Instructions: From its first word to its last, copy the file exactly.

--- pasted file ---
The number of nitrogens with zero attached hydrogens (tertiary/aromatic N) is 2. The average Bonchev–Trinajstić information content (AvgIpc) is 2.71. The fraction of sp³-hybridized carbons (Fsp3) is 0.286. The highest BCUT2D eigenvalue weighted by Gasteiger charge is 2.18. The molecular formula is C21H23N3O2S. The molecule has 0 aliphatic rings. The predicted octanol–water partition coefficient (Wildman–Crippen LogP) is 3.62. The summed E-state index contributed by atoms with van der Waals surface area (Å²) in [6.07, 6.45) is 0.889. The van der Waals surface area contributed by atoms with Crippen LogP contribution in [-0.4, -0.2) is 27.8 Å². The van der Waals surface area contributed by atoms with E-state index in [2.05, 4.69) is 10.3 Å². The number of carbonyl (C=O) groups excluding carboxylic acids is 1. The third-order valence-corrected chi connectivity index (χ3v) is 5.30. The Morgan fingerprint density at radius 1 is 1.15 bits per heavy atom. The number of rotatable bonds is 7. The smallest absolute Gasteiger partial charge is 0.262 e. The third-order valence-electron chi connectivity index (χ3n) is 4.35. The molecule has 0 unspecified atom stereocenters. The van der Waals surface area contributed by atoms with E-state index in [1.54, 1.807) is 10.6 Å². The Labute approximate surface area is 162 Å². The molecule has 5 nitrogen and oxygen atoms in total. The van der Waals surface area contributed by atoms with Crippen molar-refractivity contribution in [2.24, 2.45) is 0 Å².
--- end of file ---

The number of nitrogens with zero attached hydrogens (tertiary/aromatic N) is 2. The average Bonchev–Trinajstić information content (AvgIpc) is 2.71. The fraction of sp³-hybridized carbons (Fsp3) is 0.286. The highest BCUT2D eigenvalue weighted by Gasteiger charge is 2.18. The molecular formula is C21H23N3O2S. The molecule has 0 aliphatic rings. The predicted octanol–water partition coefficient (Wildman–Crippen LogP) is 3.62. The summed E-state index contributed by atoms with van der Waals surface area (Å²) in [6.07, 6.45) is 0.889. The van der Waals surface area contributed by atoms with Crippen LogP contribution in [-0.4, -0.2) is 27.8 Å². The van der Waals surface area contributed by atoms with E-state index in [2.05, 4.69) is 10.3 Å². The number of carbonyl (C=O) groups excluding carboxylic acids is 1. The third-order valence-corrected chi connectivity index (χ3v) is 5.30. The Morgan fingerprint density at radius 1 is 1.15 bits per heavy atom. The number of rotatable bonds is 7. The smallest absolute Gasteiger partial charge is 0.262 e. The third-order valence-electron chi connectivity index (χ3n) is 4.35. The molecule has 0 unspecified atom stereocenters. The van der Waals surface area contributed by atoms with E-state index in [1.54, 1.807) is 10.6 Å². The Labute approximate surface area is 162 Å². The molecule has 5 nitrogen and oxygen atoms in total. The van der Waals surface area contributed by atoms with Crippen molar-refractivity contribution in [2.24, 2.45) is 0 Å².